Dense, noxious smog enveloped the Indian capital and surrounding area Sunday, causing residents to suffer from burning eyes, sore throats, and shortness of breath.
Pollution levels in New Delhi hit a three-year high, forcing 37 flights to be diverted from the city's international airport due to low visibility.
The Central Pollution Control Board (CPCB) said the capital's average air quality index (AQI) hit 494 at 4 p.m. local time on Sunday, the highest since November 6, 2016, when it was 497.
Air quality is considered good when the AQI is below 50 and satisfactory when it's under 100.
AQI between 301 and 500 is considered "hazardous" for all population groups. It is not measured past 500.
Delhi's Chief Minister Arvind Kejriwal tweeted that the pollution level was "unbearable" and urged the central government to intervene.
Pollution has rched unbearable levels across N India. Del govt taken many steps. Delhiites hv made many sacrifices. Del suffering for no fault of theirs. Punjab CM also expressd concern. Centre shud take immediate steps 2 provide relief. V will support Centre in all initiatives https://t.co/Vx85xYlDId— Arvind Kejriwal (@ArvindKejriwal) November 3, 2019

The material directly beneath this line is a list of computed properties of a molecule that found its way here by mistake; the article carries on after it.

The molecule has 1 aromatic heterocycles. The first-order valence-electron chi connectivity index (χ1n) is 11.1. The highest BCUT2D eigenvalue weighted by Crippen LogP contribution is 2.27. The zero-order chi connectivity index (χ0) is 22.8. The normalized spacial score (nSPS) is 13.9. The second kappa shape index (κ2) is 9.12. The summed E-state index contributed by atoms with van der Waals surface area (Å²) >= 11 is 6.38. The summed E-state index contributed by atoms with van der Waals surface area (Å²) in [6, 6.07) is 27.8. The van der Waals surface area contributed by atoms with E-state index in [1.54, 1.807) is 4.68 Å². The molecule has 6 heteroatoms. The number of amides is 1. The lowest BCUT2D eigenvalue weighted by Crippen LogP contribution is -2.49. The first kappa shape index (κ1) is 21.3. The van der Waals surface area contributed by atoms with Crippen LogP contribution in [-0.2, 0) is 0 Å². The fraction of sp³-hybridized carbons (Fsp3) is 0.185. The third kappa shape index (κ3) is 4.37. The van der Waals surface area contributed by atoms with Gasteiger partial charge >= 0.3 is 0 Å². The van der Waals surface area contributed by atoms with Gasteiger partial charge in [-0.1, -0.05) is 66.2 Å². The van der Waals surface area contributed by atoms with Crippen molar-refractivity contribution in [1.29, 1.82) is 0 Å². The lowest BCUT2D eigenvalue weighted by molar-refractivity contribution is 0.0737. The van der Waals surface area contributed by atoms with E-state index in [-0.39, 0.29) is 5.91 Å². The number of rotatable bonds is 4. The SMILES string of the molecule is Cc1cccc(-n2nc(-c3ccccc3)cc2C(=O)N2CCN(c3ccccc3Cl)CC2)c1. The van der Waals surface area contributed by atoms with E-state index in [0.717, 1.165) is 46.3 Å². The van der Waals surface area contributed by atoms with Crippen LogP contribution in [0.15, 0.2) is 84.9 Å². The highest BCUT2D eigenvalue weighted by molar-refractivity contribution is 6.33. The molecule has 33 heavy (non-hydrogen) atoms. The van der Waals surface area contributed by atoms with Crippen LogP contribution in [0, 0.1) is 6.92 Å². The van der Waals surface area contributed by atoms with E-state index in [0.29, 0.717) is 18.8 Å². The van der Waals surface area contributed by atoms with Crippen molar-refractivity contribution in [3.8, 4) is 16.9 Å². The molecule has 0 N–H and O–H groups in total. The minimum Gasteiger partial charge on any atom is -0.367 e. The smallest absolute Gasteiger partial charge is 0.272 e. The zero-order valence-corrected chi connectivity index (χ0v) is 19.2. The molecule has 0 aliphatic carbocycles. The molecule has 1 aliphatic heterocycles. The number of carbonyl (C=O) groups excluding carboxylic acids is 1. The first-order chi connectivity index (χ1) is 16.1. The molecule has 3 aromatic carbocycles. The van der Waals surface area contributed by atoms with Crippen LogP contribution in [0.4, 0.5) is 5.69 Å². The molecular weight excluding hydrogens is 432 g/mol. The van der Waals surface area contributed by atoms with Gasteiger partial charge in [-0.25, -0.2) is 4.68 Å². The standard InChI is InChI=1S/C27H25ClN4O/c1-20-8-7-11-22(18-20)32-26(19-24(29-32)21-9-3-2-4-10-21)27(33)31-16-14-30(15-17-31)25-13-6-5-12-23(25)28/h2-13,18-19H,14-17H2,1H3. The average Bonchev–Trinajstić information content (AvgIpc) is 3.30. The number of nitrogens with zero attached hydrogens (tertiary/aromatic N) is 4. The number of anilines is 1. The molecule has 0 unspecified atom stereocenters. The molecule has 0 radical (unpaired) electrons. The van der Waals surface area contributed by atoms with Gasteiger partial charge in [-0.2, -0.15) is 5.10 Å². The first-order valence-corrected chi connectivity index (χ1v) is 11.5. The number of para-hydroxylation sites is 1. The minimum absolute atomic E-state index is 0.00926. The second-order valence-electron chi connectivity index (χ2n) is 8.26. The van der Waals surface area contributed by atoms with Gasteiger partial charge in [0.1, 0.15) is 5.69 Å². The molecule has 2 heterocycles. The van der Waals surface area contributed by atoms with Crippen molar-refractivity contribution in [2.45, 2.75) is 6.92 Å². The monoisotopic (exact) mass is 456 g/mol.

New Delhi, ranked the world's most polluted city by Greenpeace and AirVisual, routinely gets more polluted at this time of the year. The air quality gets noticeably worse as winter approaches and farmers clear their fields by burning scrub. The pollution is also made worse by smoke from firecrackers lit all across the region to celebrate Diwali, Hinduism's biggest holiday.
The local governments have ordered all schools and colleges to remain closed at least until Tuesday. Drivers in the city of more than 18 million people and 8.8 million registered motor vehicles have been asked to follow the odd-even road rationing plan until November 15. Under the plan, cars will only only drive on odd and even dates that correspond with the last digit of the license plate number.